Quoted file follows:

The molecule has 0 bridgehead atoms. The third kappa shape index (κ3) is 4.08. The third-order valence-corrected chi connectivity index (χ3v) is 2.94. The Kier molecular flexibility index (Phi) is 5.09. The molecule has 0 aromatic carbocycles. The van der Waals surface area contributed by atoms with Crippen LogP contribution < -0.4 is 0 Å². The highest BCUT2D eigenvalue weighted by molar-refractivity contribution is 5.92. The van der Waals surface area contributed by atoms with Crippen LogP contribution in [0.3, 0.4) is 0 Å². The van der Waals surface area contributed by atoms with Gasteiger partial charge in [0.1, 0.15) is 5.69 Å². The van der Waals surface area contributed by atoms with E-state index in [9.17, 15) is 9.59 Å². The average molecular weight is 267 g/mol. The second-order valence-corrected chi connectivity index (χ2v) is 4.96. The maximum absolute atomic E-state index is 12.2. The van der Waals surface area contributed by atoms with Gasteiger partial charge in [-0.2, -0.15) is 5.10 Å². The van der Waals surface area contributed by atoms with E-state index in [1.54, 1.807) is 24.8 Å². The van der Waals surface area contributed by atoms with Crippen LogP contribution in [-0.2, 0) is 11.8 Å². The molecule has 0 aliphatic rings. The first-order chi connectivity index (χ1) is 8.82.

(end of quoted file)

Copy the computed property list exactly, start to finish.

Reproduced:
The molecule has 0 bridgehead atoms. The third kappa shape index (κ3) is 4.08. The third-order valence-corrected chi connectivity index (χ3v) is 2.94. The Kier molecular flexibility index (Phi) is 5.09. The molecule has 0 aromatic carbocycles. The van der Waals surface area contributed by atoms with Crippen LogP contribution < -0.4 is 0 Å². The highest BCUT2D eigenvalue weighted by molar-refractivity contribution is 5.92. The van der Waals surface area contributed by atoms with Crippen LogP contribution in [0.3, 0.4) is 0 Å². The van der Waals surface area contributed by atoms with Gasteiger partial charge in [0.1, 0.15) is 5.69 Å². The van der Waals surface area contributed by atoms with E-state index in [9.17, 15) is 9.59 Å². The average molecular weight is 267 g/mol. The second-order valence-corrected chi connectivity index (χ2v) is 4.96. The maximum absolute atomic E-state index is 12.2. The van der Waals surface area contributed by atoms with Gasteiger partial charge in [-0.2, -0.15) is 5.10 Å². The van der Waals surface area contributed by atoms with E-state index in [1.54, 1.807) is 24.8 Å². The van der Waals surface area contributed by atoms with Crippen LogP contribution in [-0.2, 0) is 11.8 Å². The molecule has 0 aliphatic rings. The first-order chi connectivity index (χ1) is 8.82.